Types of Investments — A Breakdown

Sean Casterline
3 min readJul 6, 2023

Investing your hard-earned money allows you to secure your financial future, plan for retirement, and account for any unforeseen emergency. However, diversification is critical; a mixture of investments mitigates the impact of any one investment’s decline in value. When done correctly, you can create an inflation-proof investment plan. So, what are some of the investments you should consider?


Think of bonds as a loan where you, the lender, provide money to a borrower in return for them paying you back what they borrowed plus interest. Bonds are widely regarded as fixed-income investments because they provide a guaranteed rate of return. For this reason, they are considered very low-risk.

Bonds are issued by state and federal governments, municipalities, and corporations. You are lending money to these enterprises and government entities by purchasing the bond. They then use the money to fund projects and run their operations. Once the bond matures, you receive your initial investment plus interest.

Mutual Funds

Mutual funds pool money together from multiple investors. A mutual fund manager then buys multiple investments on behalf of those investors. Some mutual funds invest in stocks, real estate, corporate and government-back bonds, short-term debt securities, and near-term investments like commercial paper and United States Treasury bills.

In many ways, mutual funds are already diversified, as the risk is spread out over multiple investments. However, some mutual funds fluctuate in value more than others. Money market funds and bond funds are considered low-risk investments compared to stock mutual funds, as the value of stocks fluctuates more.


When you purchase company stocks, you’re essentially purchasing equity in the company that issued the stock. Each stock is commonly referred to as a “share.” These shares entitle you to a portion of the company’s profits and assets and, in most cases, give you voting rights.

The more shares you own, the larger your proportion of ownership in the company. Stocks are considered higher-risk investments compared to bonds. However, over time, stocks have outperformed bonds in terms of returns. The key is to stay committed to the investment.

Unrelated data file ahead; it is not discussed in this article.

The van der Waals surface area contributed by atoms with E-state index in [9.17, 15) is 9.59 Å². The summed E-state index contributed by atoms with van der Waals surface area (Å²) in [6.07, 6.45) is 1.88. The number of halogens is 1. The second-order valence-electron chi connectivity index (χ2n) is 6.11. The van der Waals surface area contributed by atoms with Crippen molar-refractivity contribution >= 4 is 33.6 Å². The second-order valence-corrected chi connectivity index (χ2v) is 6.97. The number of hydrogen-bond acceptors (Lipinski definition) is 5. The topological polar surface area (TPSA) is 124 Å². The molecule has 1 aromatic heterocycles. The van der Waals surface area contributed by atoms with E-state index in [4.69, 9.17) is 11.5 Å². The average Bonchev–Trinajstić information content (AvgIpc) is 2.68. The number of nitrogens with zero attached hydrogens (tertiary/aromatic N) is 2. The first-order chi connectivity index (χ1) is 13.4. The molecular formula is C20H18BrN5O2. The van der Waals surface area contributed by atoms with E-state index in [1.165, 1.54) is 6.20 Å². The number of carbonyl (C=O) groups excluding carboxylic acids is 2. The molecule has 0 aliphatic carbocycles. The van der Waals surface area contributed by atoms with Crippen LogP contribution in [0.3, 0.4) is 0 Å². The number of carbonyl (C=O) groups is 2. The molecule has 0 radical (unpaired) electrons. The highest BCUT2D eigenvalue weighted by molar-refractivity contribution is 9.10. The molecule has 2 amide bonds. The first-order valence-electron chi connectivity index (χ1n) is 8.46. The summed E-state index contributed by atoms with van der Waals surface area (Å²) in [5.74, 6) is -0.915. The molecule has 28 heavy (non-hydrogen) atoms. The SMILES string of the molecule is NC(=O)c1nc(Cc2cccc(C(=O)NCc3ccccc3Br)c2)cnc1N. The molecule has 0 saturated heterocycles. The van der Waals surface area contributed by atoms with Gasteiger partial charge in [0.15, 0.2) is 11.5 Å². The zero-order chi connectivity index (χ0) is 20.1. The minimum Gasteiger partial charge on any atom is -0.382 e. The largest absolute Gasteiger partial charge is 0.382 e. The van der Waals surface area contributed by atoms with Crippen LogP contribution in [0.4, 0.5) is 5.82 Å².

Real Estate

There are a couple of ways to benefit from real estate investing. You could purchase property and wait as the market drives the price upward. You could renovate the property, increase its value, and then sell it or rent the property to tenants to generate residual income.

Real estate has always been considered a must-have investment for families. The dream of owning your own house or property is one many people share. However, this investment isn’t without risk. With rising interest rates, the cost of borrowing has increased for homeowners, often leading to a decline in real estate values as fewer buyers enter the market.


Investing in commodities is typically associated with buying precious metals like gold, silver, platinum, or even palladium. Other commodities to invest in include coffee, corn, wheat, cattle, soybeans, oil, etc. However, for the most part, people stick with metals like gold and silver.

Gold is seen as a hedge against inflation, as its value is driven by market demand. Silver is similar. These could be considered less risky than the other commodities listed. You should only purchase commodities if you thoroughly understand the market conditions determining their prices.

Diversification, Diversification, Diversification

In the end, it’s all about diversification. A diversified portfolio of investments will ensure that you’re not beholden to the fluctuations of any one investment. Remember the old adage, “Don’t put all your eggs in one basket.” The same rule applies to investing. For more information on investments reach out to Delta Capital Management and Sean Casterline.



Sean Casterline

Wealth Manager at Delta Capital Management located in Maitland, Fl.